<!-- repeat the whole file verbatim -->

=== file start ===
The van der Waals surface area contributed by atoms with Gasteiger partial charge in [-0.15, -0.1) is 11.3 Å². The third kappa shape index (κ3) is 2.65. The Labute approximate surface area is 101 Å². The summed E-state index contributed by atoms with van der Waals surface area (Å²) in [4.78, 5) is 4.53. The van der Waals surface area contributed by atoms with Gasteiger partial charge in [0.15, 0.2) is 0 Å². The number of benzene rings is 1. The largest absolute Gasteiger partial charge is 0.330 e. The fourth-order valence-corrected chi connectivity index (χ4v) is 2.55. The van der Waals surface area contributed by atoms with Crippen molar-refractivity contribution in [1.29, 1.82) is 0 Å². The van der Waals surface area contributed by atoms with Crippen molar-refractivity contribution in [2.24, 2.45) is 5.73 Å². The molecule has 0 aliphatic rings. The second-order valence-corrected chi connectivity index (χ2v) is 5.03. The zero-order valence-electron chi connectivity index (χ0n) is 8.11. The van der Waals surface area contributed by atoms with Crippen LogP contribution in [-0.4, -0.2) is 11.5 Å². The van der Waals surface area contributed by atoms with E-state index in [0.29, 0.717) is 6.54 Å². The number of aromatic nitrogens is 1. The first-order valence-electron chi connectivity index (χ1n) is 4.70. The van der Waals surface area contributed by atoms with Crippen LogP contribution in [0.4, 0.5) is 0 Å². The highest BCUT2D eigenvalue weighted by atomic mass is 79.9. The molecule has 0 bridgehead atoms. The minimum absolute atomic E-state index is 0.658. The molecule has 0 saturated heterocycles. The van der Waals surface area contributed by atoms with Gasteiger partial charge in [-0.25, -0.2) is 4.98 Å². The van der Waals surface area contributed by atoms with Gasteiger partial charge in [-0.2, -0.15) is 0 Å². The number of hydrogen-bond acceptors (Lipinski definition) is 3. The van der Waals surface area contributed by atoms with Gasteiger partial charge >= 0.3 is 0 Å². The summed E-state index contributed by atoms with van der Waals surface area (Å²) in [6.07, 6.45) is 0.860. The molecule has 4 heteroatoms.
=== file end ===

The van der Waals surface area contributed by atoms with Gasteiger partial charge in [-0.15, -0.1) is 11.3 Å². The third kappa shape index (κ3) is 2.65. The Labute approximate surface area is 101 Å². The summed E-state index contributed by atoms with van der Waals surface area (Å²) in [4.78, 5) is 4.53. The van der Waals surface area contributed by atoms with Gasteiger partial charge in [0.15, 0.2) is 0 Å². The number of benzene rings is 1. The largest absolute Gasteiger partial charge is 0.330 e. The fourth-order valence-corrected chi connectivity index (χ4v) is 2.55. The van der Waals surface area contributed by atoms with Crippen molar-refractivity contribution in [1.29, 1.82) is 0 Å². The van der Waals surface area contributed by atoms with Crippen molar-refractivity contribution in [2.24, 2.45) is 5.73 Å². The molecule has 0 aliphatic rings. The second-order valence-corrected chi connectivity index (χ2v) is 5.03. The zero-order valence-electron chi connectivity index (χ0n) is 8.11. The van der Waals surface area contributed by atoms with Crippen LogP contribution in [-0.4, -0.2) is 11.5 Å². The van der Waals surface area contributed by atoms with E-state index in [0.29, 0.717) is 6.54 Å². The number of aromatic nitrogens is 1. The first-order valence-electron chi connectivity index (χ1n) is 4.70. The van der Waals surface area contributed by atoms with Crippen LogP contribution in [0.4, 0.5) is 0 Å². The highest BCUT2D eigenvalue weighted by atomic mass is 79.9. The molecule has 0 bridgehead atoms. The minimum absolute atomic E-state index is 0.658. The molecule has 0 saturated heterocycles. The van der Waals surface area contributed by atoms with Gasteiger partial charge in [-0.25, -0.2) is 4.98 Å². The van der Waals surface area contributed by atoms with Gasteiger partial charge in [-0.2, -0.15) is 0 Å². The number of hydrogen-bond acceptors (Lipinski definition) is 3. The van der Waals surface area contributed by atoms with Gasteiger partial charge >= 0.3 is 0 Å². The summed E-state index contributed by atoms with van der Waals surface area (Å²) in [6.07, 6.45) is 0.860. The molecule has 4 heteroatoms.